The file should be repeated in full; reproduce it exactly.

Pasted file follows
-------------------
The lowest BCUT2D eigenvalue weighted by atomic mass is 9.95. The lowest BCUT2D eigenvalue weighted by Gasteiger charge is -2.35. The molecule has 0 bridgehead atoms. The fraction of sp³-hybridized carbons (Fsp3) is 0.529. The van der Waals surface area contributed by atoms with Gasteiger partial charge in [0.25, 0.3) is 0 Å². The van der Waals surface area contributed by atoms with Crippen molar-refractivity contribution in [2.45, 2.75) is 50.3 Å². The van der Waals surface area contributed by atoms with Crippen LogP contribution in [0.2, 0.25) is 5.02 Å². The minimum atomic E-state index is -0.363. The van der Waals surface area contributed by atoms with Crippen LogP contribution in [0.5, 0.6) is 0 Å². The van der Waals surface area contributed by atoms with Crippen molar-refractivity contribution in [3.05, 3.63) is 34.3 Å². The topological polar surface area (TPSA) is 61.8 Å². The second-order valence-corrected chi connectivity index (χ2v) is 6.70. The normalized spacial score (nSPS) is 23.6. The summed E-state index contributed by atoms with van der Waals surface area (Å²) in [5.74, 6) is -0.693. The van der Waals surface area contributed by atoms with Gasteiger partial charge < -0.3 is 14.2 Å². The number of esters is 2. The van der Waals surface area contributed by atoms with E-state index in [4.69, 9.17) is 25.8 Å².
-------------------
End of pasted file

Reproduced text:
The lowest BCUT2D eigenvalue weighted by atomic mass is 9.95. The lowest BCUT2D eigenvalue weighted by Gasteiger charge is -2.35. The molecule has 0 bridgehead atoms. The fraction of sp³-hybridized carbons (Fsp3) is 0.529. The van der Waals surface area contributed by atoms with Gasteiger partial charge in [0.25, 0.3) is 0 Å². The van der Waals surface area contributed by atoms with Crippen molar-refractivity contribution in [2.45, 2.75) is 50.3 Å². The van der Waals surface area contributed by atoms with Crippen LogP contribution in [0.2, 0.25) is 5.02 Å². The minimum atomic E-state index is -0.363. The van der Waals surface area contributed by atoms with Crippen LogP contribution in [0.5, 0.6) is 0 Å². The van der Waals surface area contributed by atoms with Crippen molar-refractivity contribution in [3.05, 3.63) is 34.3 Å². The topological polar surface area (TPSA) is 61.8 Å². The second-order valence-corrected chi connectivity index (χ2v) is 6.70. The normalized spacial score (nSPS) is 23.6. The summed E-state index contributed by atoms with van der Waals surface area (Å²) in [5.74, 6) is -0.693. The van der Waals surface area contributed by atoms with Gasteiger partial charge < -0.3 is 14.2 Å². The number of esters is 2. The van der Waals surface area contributed by atoms with E-state index in [4.69, 9.17) is 25.8 Å².